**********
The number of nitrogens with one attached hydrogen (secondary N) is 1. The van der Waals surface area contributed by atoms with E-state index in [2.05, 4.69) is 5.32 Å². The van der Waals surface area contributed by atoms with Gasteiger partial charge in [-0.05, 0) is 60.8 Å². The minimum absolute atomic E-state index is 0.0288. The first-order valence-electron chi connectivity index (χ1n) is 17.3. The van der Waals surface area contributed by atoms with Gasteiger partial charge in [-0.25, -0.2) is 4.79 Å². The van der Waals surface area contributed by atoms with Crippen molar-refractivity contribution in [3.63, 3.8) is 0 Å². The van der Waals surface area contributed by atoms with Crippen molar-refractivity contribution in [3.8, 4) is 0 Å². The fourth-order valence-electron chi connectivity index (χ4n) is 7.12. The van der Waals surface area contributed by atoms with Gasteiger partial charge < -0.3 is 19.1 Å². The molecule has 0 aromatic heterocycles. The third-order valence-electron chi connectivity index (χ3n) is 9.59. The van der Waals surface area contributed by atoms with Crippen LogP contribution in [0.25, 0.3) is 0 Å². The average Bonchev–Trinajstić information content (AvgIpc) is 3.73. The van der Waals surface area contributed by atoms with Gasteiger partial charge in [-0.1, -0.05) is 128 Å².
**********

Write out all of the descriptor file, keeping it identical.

The number of nitrogens with one attached hydrogen (secondary N) is 1. The van der Waals surface area contributed by atoms with E-state index in [2.05, 4.69) is 5.32 Å². The van der Waals surface area contributed by atoms with Gasteiger partial charge in [-0.05, 0) is 60.8 Å². The minimum absolute atomic E-state index is 0.0288. The first-order valence-electron chi connectivity index (χ1n) is 17.3. The van der Waals surface area contributed by atoms with Gasteiger partial charge in [-0.25, -0.2) is 4.79 Å². The van der Waals surface area contributed by atoms with Crippen molar-refractivity contribution in [3.63, 3.8) is 0 Å². The van der Waals surface area contributed by atoms with Crippen molar-refractivity contribution in [3.8, 4) is 0 Å². The fourth-order valence-electron chi connectivity index (χ4n) is 7.12. The van der Waals surface area contributed by atoms with Gasteiger partial charge < -0.3 is 19.1 Å². The molecule has 0 aromatic heterocycles. The third-order valence-electron chi connectivity index (χ3n) is 9.59. The van der Waals surface area contributed by atoms with Crippen LogP contribution in [0.25, 0.3) is 0 Å². The average Bonchev–Trinajstić information content (AvgIpc) is 3.73. The van der Waals surface area contributed by atoms with Gasteiger partial charge in [-0.1, -0.05) is 128 Å².